TAMPA, Fla. -- Through a quirk of seating assignments, Michigan State tight end Brian Linthicum sat in front of someone he knew on a flight to south Florida for the Outback Bowl: Georgia tight end Aron White.
During the next few days, Linthicum’s Spartans have been around the Bulldogs at numerous functions. But even though the teams have a lot in common, the Spartans didn’t really know much about Georgia, their opponent Monday.
“Honestly there wasn’t a lot (we knew),” Linthicum said. “I think most of our focus is up in the north. We watch the SEC games; they’re usually at night so it’s kind of convenient. But not a whole lot of awareness. I feel like they flew under the radar as far as we were concerned. And all of a sudden they were in the SEC championship game, and doing well at the end of the year.”
Michigan State and Georgia aren’t quite strangers to each other. They met three years ago in the Capital One Bowl, with the Bulldogs coming out on top.
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In fact, the Spartans have lost 10 straight bowl games, a drought that gets plenty of attention in East Lansing. Perhaps that’s why the Spartans are three-point underdogs in the game, despite being ranked higher (No. 12 vs. No. 18 in the AP poll).
But the Spartans seem to have a healthy respect for Georgia, especially the Bulldogs’ defense.
“We’re excited because a lot of us have aspirations to play in the NFL and a lot of us have aspirations to move Michigan State into one of the top teams in the country,” said quarterback Kirk Cousins, a senior and an NFL prospect. “And to do that you’ve gotta be able to line up against NFL-type talent, you’ve gotta be able to play big-time teams like Georgia and prove that you belong.”
Michigan State’s defense is actually ranked fifth nationally, two spots behind Georgia. And there are plenty of other good defenses in the Big Ten. But Cousins said the Bulldogs would have “one of the best, if not the best defense in the Big Ten.”
Cousins got a few snaps in the 2009 Capital One Bowl, but he granted that this Georgia defense is on a different level than the one he faced back then.
“When you look at their team they’re big, they’re fast, they’re everything you look for in a defense,” Cousins said. “Obviously the headliner is No. 29 with the way he’s played on the edge all year. What’s impressive about him is he wasn’t really a big name starting the season. So when you don’t even have the hype to start and you finish with all the accolades and the attention he’s received, it shows how good of a player he really is. He’s as good a player as we’ve played all year, and he’ll be a whale to contain.”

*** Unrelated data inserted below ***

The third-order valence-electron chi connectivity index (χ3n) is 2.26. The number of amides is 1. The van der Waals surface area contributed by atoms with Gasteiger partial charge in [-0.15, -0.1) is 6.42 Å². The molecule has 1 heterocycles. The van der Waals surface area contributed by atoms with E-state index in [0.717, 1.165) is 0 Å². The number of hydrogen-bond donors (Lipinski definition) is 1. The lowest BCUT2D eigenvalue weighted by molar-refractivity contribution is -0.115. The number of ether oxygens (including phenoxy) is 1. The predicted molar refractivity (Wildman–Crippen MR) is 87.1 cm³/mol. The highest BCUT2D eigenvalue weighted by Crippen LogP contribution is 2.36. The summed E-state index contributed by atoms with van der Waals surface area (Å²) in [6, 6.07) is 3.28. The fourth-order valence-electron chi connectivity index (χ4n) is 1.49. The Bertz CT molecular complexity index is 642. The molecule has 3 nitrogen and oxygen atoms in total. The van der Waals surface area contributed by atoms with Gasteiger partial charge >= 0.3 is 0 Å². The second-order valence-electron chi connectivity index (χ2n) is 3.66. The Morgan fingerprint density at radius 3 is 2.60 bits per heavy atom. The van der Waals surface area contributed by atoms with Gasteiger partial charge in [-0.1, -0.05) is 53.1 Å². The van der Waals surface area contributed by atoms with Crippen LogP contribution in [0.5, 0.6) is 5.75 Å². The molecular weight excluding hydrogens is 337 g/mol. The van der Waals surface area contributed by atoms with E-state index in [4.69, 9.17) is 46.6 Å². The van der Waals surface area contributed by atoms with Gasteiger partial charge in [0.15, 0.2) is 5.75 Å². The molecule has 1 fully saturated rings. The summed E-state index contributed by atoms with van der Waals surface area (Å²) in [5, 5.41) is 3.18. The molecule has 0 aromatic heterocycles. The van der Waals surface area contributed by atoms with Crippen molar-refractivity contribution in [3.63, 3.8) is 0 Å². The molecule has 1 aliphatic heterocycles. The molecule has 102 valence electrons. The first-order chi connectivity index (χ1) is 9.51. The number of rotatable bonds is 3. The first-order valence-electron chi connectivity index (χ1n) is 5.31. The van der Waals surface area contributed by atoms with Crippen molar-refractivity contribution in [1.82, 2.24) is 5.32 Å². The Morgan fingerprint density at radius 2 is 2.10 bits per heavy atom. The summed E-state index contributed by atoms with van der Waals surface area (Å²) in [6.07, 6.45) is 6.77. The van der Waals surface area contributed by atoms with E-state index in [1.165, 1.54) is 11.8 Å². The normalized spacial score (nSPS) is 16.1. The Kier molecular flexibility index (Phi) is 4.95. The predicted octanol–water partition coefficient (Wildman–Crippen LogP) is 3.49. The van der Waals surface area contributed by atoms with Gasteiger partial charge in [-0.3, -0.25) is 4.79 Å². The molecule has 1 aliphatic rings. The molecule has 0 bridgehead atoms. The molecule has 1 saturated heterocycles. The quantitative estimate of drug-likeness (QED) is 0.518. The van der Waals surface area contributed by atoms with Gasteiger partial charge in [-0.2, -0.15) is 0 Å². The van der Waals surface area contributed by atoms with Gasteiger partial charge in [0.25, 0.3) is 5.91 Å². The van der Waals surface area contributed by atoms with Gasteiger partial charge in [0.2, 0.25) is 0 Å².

There’s also familiarity in Georgia defensive coordinator Todd Grantham, at least with Spartans head coach Mark Dantonio. The two were both on Nick Saban’s staff at Michigan State in the late 1990s, working together in the same room for three years, and Dantonio described Grantham as a very good friend.
“Obviously he brings a lot of energy to the game,” Dantonio said. “He believes in an aggressive form of play. I think he’s a technician. He teaches very well, is a great teacher, and he’s a great technician. You see that with Georgia’s football team.”
A matchup between teams from the SEC and Big Ten usually brings to mind the stereotypes of each conference -- the SEC with speed and athleticism and the Big Ten with physical and plodding play.
But the Spartans don’t buy into that.
“I feel like those are outdated types of opinions,” Linthicum said. “As college football continues to progress you see the major conferences having skill and power, a good mixture and especially with our team, our D-line is massive. And yet we have guys like (receivers) B.J. (Cunningham) and Keshawn (Martin) who are extremely skillful and can play in any conference. You look at Georgia, they’re not all skill; they have a massive D-line. So it’s kind of growing to where the major conferences have a little bit of everything. More evenly matched.”
In fact, the Spartans and Bulldogs each enter this game with 10 wins, and both just lost in their conference title game. Dantonio also pointed out that Georgia is ranked in the top 10 in four different defensive categories, just like Michigan State.
So to the Spartans, this game is a measuring stick.
“Georgia’s more of a team that we compare to, and losing their championship game to a great LSU team, and us to Wisconsin, who is obviously very comparable to us, Georgia is a great measuring stick,” Linthicum said. “And if we’re able to get the job done, we’ll know we’ll be able to compete against good teams in major conferences.”
Rambo talks NFL
Georgia junior safety Bacarri Rambo said he received a third-round grade from the NFL drafty advisory board, which advises underclassmen before they make their decision on whether to leave or stay.
The grade clearly disappointed Rambo, who was named a first-team All-American by the AP.
“They just watch film. They don’t know my character. They don’t know what I do to come out,” Rambo said.
Rambo, who said he was “still 50-50” on whether to go pro, said the third-round grade would make him work harder.
“Since I’ve been here I’ve learned to accept criticism,” Rambo said. “I just take that and just learn from it. It just makes me a better person, a stronger person. I just take that and run with it, and it just motivates me, because it just makes me work even harder.”
Tight end Orson Charles also applied to the draft advisory board, but said he hasn’t heard back yet. Several other Bulldogs are considering the jump, including linebacker Cornelius Washington and cornerback Branden Smith.
Georgia vs. Michigan State
1 p.m., Monday (ABC)